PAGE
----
Her cold stare made me feel uncomfortable and the deep desire to leave cast a shadow over me like some dark specter with death in its heart and sorrow as its companion.
“A biography” she answered.
I felt cold and alone, tired and without energy.
“Whose?” My own voice sounded as if it had traveled from a great distance, losing substance in its journey.
“Everyone’s,” she said, still with that dead lifeless tone.
With that, the shopkeeper reappeared once again, only this time he stood at her side. In his hand, he carried a large pile of books that looked exactly the same as the one in front of the strange girl. He took her book and replaced it with his and then went and did the same to the other readers who had seemingly finished theirs at the same time.
“What’s that?” I asked, my voice still weak and thin.
“A biography,” she said again.
There was a pause as she tilted her head. Her dark eyes still locked onto mine as if looking into my very soul. Eventually, she broke her gaze and shifted it to the new book. She opened the cover and started to read once more, but not before saying – “Everyone else’s”.
The energy flowed back into me at this point and I stood up sharply, the force of which knocked my chair backward. I made my way on shaky legs to the top of the stairs and took one final look back only to find that the readers had continued on as if nothing or no one had disturbed them.
When I reached the bottom of the stairs I found the shopkeeper at his desk once more. He looked up from his book and smiled as if we had never met. Once again he motioned over to the coffee pot.
I walk to the door, “Could you apologize to the young lady for me?” I asked. There was no response to my request. I opened the door and went to step outside – and stopped.
The outside had gone and been replaced by nothing.
All around, as far as the eye could see – simply nothing.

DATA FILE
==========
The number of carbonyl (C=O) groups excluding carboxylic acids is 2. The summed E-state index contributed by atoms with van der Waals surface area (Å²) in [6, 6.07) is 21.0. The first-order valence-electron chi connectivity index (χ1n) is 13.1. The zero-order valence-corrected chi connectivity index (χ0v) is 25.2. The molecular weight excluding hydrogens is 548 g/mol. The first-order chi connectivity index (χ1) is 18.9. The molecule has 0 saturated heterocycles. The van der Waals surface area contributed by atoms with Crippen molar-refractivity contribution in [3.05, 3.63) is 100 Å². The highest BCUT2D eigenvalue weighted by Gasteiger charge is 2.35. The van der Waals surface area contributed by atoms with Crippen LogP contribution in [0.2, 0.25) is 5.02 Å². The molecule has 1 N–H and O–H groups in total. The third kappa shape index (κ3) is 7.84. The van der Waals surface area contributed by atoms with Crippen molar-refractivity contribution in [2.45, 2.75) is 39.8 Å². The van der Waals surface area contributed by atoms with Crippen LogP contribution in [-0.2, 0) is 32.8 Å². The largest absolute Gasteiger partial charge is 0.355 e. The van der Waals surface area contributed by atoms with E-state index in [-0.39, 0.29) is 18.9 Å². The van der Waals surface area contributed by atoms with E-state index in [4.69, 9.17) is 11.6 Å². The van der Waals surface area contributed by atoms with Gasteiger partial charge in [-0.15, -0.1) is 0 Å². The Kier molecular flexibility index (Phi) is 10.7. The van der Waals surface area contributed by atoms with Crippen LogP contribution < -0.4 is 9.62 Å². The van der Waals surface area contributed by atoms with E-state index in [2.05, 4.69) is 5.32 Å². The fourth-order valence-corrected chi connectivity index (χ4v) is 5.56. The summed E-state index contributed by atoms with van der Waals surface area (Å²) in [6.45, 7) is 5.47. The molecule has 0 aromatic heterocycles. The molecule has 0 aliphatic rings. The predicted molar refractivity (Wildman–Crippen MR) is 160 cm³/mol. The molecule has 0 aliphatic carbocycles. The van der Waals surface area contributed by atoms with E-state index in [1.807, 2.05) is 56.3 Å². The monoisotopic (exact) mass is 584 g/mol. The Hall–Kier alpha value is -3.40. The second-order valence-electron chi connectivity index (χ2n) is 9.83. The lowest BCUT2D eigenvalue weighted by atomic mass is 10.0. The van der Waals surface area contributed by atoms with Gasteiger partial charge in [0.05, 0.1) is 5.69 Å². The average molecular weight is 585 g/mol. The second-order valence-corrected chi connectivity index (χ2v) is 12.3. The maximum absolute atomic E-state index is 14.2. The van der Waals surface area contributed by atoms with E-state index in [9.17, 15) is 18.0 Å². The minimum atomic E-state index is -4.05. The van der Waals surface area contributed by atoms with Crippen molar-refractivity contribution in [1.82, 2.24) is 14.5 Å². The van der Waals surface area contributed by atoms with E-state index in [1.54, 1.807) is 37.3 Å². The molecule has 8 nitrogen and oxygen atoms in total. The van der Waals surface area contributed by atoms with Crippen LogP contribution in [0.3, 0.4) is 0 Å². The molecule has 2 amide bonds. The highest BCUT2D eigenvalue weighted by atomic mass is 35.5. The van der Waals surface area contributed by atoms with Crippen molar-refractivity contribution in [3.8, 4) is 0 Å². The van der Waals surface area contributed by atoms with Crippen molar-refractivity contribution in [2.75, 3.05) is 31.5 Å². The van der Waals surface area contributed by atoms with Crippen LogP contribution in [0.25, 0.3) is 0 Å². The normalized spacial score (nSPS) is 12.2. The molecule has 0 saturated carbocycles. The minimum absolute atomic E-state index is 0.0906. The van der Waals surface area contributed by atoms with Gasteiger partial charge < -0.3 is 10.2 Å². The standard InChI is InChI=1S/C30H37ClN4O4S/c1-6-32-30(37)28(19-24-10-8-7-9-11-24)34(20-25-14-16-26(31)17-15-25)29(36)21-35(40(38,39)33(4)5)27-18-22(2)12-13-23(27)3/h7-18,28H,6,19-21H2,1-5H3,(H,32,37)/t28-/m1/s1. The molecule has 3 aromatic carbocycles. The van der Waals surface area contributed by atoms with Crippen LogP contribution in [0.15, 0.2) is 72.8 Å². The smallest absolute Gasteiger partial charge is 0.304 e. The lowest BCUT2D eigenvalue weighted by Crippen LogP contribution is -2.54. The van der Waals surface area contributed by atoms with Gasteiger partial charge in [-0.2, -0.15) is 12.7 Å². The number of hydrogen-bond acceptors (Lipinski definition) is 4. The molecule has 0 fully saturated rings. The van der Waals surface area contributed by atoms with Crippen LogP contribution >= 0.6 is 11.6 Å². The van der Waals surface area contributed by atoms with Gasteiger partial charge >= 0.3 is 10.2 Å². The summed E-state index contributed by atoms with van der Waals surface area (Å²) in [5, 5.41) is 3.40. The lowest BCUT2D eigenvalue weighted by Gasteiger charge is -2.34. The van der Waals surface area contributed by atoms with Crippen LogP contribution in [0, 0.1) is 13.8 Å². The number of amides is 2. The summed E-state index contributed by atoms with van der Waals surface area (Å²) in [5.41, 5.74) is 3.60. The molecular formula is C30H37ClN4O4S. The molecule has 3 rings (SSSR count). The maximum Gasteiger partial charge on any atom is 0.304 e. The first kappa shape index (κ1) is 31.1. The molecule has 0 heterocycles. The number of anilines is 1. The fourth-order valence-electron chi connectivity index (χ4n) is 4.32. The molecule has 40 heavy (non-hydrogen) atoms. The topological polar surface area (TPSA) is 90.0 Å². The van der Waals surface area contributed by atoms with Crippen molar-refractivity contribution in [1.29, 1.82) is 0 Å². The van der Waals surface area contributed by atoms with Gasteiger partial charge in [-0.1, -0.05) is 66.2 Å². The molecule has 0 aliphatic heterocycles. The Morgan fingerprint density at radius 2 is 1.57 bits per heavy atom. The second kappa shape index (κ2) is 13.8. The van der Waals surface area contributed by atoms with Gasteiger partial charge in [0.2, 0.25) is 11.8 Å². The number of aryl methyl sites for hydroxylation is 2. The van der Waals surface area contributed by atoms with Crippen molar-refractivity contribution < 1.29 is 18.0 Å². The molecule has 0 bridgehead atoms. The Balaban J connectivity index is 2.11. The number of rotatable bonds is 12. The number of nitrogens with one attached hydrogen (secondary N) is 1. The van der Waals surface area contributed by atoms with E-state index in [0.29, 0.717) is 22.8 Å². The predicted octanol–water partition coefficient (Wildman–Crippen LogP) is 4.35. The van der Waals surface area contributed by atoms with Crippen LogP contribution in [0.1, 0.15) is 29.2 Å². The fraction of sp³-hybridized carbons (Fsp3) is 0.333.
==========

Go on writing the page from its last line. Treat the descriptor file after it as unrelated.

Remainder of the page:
It was as a blank white canvas – or page in a book.
Unspoiled and virginal as if waiting to be filled.
I put my foot over the threshold of the door and tried to feel for any solid ground but I found nothing of any substance that would afford me a foothold. I turned to the shopkeeper.
“What’s going on?” I said, my voice rose in alarm and confusion.
He looked up again from his book.
“The story has finished,” he said simply.
I looked back into this howling void of nothingness.
“What story?” I asked, the emptiness swallowing my words.
“Everyone’s” he replied.
I turned back to him with questioning in my eyes and fear in my heart.
He stared at me for a moment.
“All of our lives are just chapters in a larger story,” He said.
The questioning look on my face was encouragement enough for him to continue. He sighed, “All of us are intertwined with some lives more complex than others.”
More confusion from me seemed to evoke a small amount of exasperation from the shopkeeper.
“For us to exist in each other’s eyes”, he said, “our story has to be read, for without that our book will close and our story ends. Take your lady friend at the small tea shop across the way – her tale was all but finished, but your interaction delayed that, but when you were no longer there to hear her story – it ended, and because you had become a chapter in her life her absence started a chapter in your own.”
“Is this why I felt such a loss?” I asked.
“Indeed - life itself has a story and for this, we have the readers – lost souls that keep time alive by reading between the lines.”
I looked back towards the empty space where once was my life.
“But my story had not yet finished” I wailed.
“The story seen through your eyes, and from your point of view has ended. That chapter has finished. The other chapters that make up the story will continue on without you. A new story has started.”
He went back to his book leaving his last words hanging in the air. Only the ticking of the clock marked the movement of time – but not my own.
Not anymore, and the soft hiss from the coffee pot marked the silence that ensued. Occasionally I could hear the rustle of paper as each reader turned his or her page in unison.
“You shouldn’t have disturbed the readers,” he added, almost to himself.
I made my way up the stairs once more and to the readers so deep in keeping a new existence alive.
How many times had the story ended?
How many more times would it end?
Had all these people once been as I? – Mere patrons who once made the mistake of interrupting a story – THE story.
I looked over to the young woman that had first engaged my curiosity and saw that there was a mug of coffee and a closed book on the table where I had sat not half an hour ago. I walked over to the table and sat down, and on opening the book I started to read.